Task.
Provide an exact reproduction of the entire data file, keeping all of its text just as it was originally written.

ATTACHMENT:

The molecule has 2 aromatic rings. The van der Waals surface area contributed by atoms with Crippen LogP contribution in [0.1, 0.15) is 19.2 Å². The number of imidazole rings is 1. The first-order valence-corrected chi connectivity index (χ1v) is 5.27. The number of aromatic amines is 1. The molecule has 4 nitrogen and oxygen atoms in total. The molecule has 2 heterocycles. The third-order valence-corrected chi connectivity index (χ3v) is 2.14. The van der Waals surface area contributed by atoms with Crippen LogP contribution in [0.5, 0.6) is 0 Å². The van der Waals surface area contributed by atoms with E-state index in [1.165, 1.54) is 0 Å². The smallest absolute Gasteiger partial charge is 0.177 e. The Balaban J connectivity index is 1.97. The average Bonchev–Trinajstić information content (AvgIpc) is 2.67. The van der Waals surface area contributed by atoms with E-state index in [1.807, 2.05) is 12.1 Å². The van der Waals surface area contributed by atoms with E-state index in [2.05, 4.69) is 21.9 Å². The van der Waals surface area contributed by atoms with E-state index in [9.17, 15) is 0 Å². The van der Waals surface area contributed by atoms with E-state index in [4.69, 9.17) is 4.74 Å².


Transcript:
The molecule has 2 aromatic rings. The van der Waals surface area contributed by atoms with Crippen LogP contribution in [0.1, 0.15) is 19.2 Å². The number of imidazole rings is 1. The first-order valence-corrected chi connectivity index (χ1v) is 5.27. The number of aromatic amines is 1. The molecule has 4 nitrogen and oxygen atoms in total. The molecule has 2 heterocycles. The third-order valence-corrected chi connectivity index (χ3v) is 2.14. The van der Waals surface area contributed by atoms with Crippen LogP contribution in [0.5, 0.6) is 0 Å². The van der Waals surface area contributed by atoms with E-state index in [1.165, 1.54) is 0 Å². The smallest absolute Gasteiger partial charge is 0.177 e. The Balaban J connectivity index is 1.97. The average Bonchev–Trinajstić information content (AvgIpc) is 2.67. The van der Waals surface area contributed by atoms with E-state index in [1.807, 2.05) is 12.1 Å². The van der Waals surface area contributed by atoms with E-state index in [2.05, 4.69) is 21.9 Å². The van der Waals surface area contributed by atoms with E-state index in [9.17, 15) is 0 Å². The van der Waals surface area contributed by atoms with E-state index in [4.69, 9.17) is 4.74 Å².